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Hey guys, I am using a hash_map to relate strings to one another, with this code:

#include <string>
#include <iostream>
#include <hash_map>

using namespace std;
using namespace stdext;

struct StrCompare : public stdext::hash_compare<string> {
 unsigned int operator()(const string str) const {
  unsigned int hash = 0;
  unsigned int len = str.length();

  for (unsigned int i = 0; i < len; i++)
   hash = 31 * hash + str[i];

  return hash;

 bool operator()(const string str1, const string str2) const {
  return str1 == str2;

int main() {
 hash_map<string, string, StrCompare> m;

 m["asdf"] = "fe";
 m["asdf"] = "asdf";

 for (hash_map<string, string, StrCompare>::iterator i = m.begin(); i != m.end(); ++i)
  cout << i->first << " " << i->second << endl;


The problem is that the output is:

asdf asdf
asdf fe
Press any key to continue . . .

Why is this happening? I have tried printing the hashes each time, but the hash is the same.

share|improve this question
up vote 0 down vote accepted

From some of the details of your example, it looks like you're using MSVC. Microsoft's hash_map uses a comparison function that works in conjunction with the hash function to provide an ordering for keys that hash to the same value. This is different than SGI's specification of hash_map. Specifically (from http://msdn.microsoft.com/en-us/library/1s1byw77.aspx):

For any value _Key1 of type Key that precedes _Key2 in the sequence and has the same hash value (value returned by the hash function), hash_comp(_Key2, _Key1) is false. The function must impose a total ordering on values of type Key. The function supplied by hash_compare returns comp(_Key2, _Key1), where comp is a stored object of type Traits that you can specify when you construct the object hash_comp. For the default Traits parameter type less<Key>, sort keys never decrease in value.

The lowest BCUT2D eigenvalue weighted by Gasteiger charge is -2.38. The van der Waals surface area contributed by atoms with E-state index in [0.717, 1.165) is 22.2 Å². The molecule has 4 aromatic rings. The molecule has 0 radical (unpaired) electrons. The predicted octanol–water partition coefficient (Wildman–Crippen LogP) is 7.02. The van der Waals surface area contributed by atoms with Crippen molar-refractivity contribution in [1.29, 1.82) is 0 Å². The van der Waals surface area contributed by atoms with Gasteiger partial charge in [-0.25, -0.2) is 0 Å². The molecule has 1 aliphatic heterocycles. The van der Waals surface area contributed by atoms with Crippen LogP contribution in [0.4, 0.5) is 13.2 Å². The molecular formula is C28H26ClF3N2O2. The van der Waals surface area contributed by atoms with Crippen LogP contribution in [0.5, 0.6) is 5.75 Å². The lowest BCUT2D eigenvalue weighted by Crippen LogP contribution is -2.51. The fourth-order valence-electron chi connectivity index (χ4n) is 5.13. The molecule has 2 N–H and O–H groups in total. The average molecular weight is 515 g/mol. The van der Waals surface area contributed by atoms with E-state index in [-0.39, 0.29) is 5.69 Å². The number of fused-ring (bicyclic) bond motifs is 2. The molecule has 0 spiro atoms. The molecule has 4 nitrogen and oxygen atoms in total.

So while changing the comparison function to return str1 != str2 seems to work for your test, it's not really correct. It'll confuse the hash_map in the situation where two different strings happen to have the same hashcode.

share|improve this answer
So what should I do instead? I can't glean what to do from that info you pasted. – James Feder Nov 17 '10 at 4:43
@James: I think you just need to return (str1 < str2). Some quick testing shows that return str1 != str2 doesn't confuse the hash map as much as I thought it might. However, according to Microsoft's docs the hash_comp() function with 2 parameters must provide a "total ordering", which returning str1 != str2 doesn't do. Or you can follow Jerry Coffin's suggestion and move to unordered_map which is supported in VS2008 and later (you might need a service pack or some other update in =VS2008 to get it) and which doesn't require the comparison function to provide an ordering. – Michael Burr Nov 17 '10 at 18:46

One of the reasons hash_map didn't make it into C++0x is that there were a number of conflicting implementations, and little in the way of solid specification.

I'd switch to what was accepted into C++0x instead. std::unordered_map may have a long, clumsy name, but the semantics are well-defined; it will not store duplicate keys (for that you'd use std::unordered_multimap instead).

share|improve this answer

Oh, apparently I'm using the

bool operator()(const string str1, const string str2) const

function wrong. Instead of

bool operator()(const string str1, const string str2) const {
    return str1 == str2;

it should be

bool operator()(const string str1, const string str2) const {
    return str1 != str2;
share|improve this answer

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